Allelic exchange (AE) protocols for reverse genetics studies were developed and exemplified for C. botulinum and C. perfringens in-line with the initial objectives. Additionally, AE and ClosTron technologies were applied for mutagenesis in C. difficile, which has already been reported in the literature. A novel clustered-regularly interspaced short palindromic repeats (CRISPR-Cas9) protocol, was then developed for mutagenesis in C. botulinum, the utility of which has been further demonstrated by the effective mutagenesis of C. acetobutylicum, C. beijerinckii, C. lungdahlii and C. autoethanogenum (Cañadas et al 2019, ACS Synth Biol doi: 10.1021/acssynbio.9b00075). The availability of several robust gene tools for reverse genetics studies in clostridia of immense medical and biotechnological importance, will pave the way for fundamental and translation research aimed at eradicating debilitating diseases and exploiting untapped waste streams for the sustainable production of chemicals and fuels through clostridial fermentation. Forward genetics approaches, in particular, transposon-directed insertional sequencing (TraDIS), have also been optimised for random mutagenesis in Clostridium spp.

The abovementioned gene tools, coupled with bioinformatics analysis, were extensively applied in order to identify novel structural and regulatory genes involved in the sporulation and germination processes of clostridia. Doing so, has implicated the involvement of multiple sigma factors in the regulation of sporulation in C. botulinum, C. difficile (Kint et al 2019, Environ Microbiol doi: 10.1111/1462-2920.14642) C. perfringens and C. sporogenes. Meanwhile, novel structural sporulation genes have been identified such as cotL, encoding a morphogenetic spore coat protein in Clostridium difficile (Alves Feliciano et al 2019,Environ Microbiol doi:10.1111/1462-2920.14505).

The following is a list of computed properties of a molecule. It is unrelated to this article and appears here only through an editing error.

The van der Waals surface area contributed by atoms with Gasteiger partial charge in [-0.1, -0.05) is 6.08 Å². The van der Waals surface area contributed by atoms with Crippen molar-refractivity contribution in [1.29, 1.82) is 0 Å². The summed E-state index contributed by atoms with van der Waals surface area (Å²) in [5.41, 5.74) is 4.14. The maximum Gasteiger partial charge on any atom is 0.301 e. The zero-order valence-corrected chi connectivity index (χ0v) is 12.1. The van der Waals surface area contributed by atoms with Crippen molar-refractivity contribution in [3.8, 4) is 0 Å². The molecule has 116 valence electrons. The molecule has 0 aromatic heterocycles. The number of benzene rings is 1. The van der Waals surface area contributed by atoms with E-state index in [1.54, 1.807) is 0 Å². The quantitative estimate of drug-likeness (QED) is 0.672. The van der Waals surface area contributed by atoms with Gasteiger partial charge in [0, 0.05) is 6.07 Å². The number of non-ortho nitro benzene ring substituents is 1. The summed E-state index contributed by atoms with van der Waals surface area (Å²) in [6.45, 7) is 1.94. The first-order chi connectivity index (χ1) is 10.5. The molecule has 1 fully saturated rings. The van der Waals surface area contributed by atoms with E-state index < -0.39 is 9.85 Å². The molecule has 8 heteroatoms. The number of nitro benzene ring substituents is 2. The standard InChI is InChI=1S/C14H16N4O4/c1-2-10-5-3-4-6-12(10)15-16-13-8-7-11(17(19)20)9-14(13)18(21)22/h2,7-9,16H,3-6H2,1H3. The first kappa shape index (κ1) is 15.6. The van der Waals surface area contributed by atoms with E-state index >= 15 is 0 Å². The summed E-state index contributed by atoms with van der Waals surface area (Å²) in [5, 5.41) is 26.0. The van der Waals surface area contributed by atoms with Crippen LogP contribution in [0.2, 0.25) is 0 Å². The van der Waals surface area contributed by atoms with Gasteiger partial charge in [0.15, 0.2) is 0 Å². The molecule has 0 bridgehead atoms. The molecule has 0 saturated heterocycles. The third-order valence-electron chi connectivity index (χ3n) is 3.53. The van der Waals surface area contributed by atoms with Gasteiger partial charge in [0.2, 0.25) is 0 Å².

For species of biotechnological importance, the co-regulation of sporulation and solventogenesis was investigated. In the case of C. beijerinckii, the regulation of sporulation and solvent production were shown to be intertwined (Kolek et al 2017, Appl Microbiol Biotechnol doi: 10.1007/s00253-017-8555-3). On the other hand, in the case of C. thermosuccinogenes, sporulation-defective mutants were not adversely affected in their abilities to grow under fermentation conditions or to generate the desired solvents during fermentation. Consequently, these strains are of immense commercial benefit to industry and should facilitate the development of application-specific mutants, genetically tailored for maximal production of desired products whilst behaving in a predictable and controllable manner to allow effective and efficient fermentation.